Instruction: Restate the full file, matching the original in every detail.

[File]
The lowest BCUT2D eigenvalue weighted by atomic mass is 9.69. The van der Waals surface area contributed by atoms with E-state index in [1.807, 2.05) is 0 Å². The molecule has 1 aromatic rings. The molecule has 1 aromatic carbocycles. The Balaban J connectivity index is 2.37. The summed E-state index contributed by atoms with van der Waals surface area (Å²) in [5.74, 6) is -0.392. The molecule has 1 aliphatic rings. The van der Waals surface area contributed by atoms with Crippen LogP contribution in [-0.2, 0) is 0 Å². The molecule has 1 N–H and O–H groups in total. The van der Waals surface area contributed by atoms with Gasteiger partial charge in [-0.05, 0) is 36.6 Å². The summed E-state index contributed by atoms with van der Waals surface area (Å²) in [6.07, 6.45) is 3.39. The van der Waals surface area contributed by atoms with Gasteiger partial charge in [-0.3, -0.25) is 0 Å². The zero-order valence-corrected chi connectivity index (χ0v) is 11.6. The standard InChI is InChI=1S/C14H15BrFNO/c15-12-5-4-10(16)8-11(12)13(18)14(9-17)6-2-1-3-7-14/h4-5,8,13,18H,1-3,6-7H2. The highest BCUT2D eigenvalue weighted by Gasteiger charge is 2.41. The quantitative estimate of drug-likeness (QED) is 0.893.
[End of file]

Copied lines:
The lowest BCUT2D eigenvalue weighted by atomic mass is 9.69. The van der Waals surface area contributed by atoms with E-state index in [1.807, 2.05) is 0 Å². The molecule has 1 aromatic rings. The molecule has 1 aromatic carbocycles. The Balaban J connectivity index is 2.37. The summed E-state index contributed by atoms with van der Waals surface area (Å²) in [5.74, 6) is -0.392. The molecule has 1 aliphatic rings. The van der Waals surface area contributed by atoms with Crippen LogP contribution in [-0.2, 0) is 0 Å². The molecule has 1 N–H and O–H groups in total. The van der Waals surface area contributed by atoms with Gasteiger partial charge in [-0.05, 0) is 36.6 Å². The summed E-state index contributed by atoms with van der Waals surface area (Å²) in [6.07, 6.45) is 3.39. The van der Waals surface area contributed by atoms with Gasteiger partial charge in [-0.3, -0.25) is 0 Å². The zero-order valence-corrected chi connectivity index (χ0v) is 11.6. The standard InChI is InChI=1S/C14H15BrFNO/c15-12-5-4-10(16)8-11(12)13(18)14(9-17)6-2-1-3-7-14/h4-5,8,13,18H,1-3,6-7H2. The highest BCUT2D eigenvalue weighted by Gasteiger charge is 2.41. The quantitative estimate of drug-likeness (QED) is 0.893.